KENYA has one of the most diverse and colorful collections of tribal people anywhere in Africa. It has also been recognized as the ‘cradle of humanity.’ Kenya boasts some of the best-stocked, and most accessible wildlife parks in Africa, great coral reefs and palm-fringed white-sand beaches along the Indian Ocean.
Witnessing the spectacular annual wildebeest migration at Masaai Mara National Reserve is a treat, but difficult to time right, as is driving around Amboseli National Park. The park has as its backdrop the stunning Mt Kilimanjaro. The 16th-century Fort Jesus and the Old Town in Mombasa are a delight, or perhaps you would be keen to trek to revered Mt Kenya, Africa’s second-highest mountain.
MASAAI MARA NATIONAL RESERVE — This is the Kenyan section of the wildly beautiful Serengeti Plains, and the wildlife is abundant. Traditionally these are the lands of the Masaai, but the people have been displaced in favor of the animals. The Mara is a 320-sq-km area of open rolling grassland, dotted with the distinctive flat-topped acacia trees, tucked away in the southwest corner of the reserve. The highlight of the Mara is without a doubt the annual wildebeest migration. Literally millions of wildebeest stray north from the Serengeti in July and August in search of lush grass, before turning south again from Masaai Mara in about October. Should you be in the reserve at this time, you will experience the ultimate in wildlife viewing.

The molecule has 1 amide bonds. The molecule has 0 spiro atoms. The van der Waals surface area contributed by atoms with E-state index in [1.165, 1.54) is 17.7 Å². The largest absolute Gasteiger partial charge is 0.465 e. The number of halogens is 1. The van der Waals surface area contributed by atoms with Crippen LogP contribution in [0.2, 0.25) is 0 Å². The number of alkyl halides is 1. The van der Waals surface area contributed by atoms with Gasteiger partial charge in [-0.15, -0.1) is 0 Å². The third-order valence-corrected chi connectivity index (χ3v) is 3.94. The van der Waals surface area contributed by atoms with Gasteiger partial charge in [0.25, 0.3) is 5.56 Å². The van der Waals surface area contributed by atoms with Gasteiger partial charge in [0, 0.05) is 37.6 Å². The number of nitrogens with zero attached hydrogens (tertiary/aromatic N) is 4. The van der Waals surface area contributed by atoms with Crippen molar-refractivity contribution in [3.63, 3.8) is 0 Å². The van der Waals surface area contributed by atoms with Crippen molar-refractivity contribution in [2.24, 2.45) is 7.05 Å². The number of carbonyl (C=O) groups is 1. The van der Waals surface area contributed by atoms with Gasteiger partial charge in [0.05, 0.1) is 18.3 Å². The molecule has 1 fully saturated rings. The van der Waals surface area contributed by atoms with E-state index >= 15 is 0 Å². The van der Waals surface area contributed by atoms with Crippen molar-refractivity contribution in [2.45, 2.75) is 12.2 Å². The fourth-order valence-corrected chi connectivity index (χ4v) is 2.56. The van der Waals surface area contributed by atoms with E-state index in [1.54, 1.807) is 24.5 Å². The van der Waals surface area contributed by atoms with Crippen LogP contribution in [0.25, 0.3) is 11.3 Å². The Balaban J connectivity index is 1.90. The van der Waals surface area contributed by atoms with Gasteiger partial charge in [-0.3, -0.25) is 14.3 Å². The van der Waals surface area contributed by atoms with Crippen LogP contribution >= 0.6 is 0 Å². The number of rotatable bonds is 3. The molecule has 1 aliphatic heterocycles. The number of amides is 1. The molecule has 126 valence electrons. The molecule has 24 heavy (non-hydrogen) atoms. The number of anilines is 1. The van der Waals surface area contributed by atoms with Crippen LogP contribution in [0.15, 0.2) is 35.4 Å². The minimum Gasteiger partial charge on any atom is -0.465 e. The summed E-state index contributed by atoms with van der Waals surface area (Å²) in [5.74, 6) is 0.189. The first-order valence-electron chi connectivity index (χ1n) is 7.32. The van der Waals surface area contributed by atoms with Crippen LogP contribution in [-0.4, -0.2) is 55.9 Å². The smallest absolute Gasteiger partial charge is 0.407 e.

AMBOSELI NATIONAL PARK — The most popular park after Masai Mara because of the spectacular backdrop: Mt Kilimanjaro, and because it is fairly close to Nairobi. Amboseli does have lion, hippo, cheeta and zebra, as well as huge herds of buffalo and elephant. The bird life, too, is amazing in Amboseli and they are attracted to the park because of the permanent swamps.
MT KENYA NATIONAL PARK — Mt Kenya is Africa’s second-highest mountain. The snow-covered peaks can be seen from miles away until the late-morning clouds obscure the view. There are 3 main climbing routes. The most popular is Naro Moru; the least used is the Sirimon Route, and Chogoria is the most beautiful.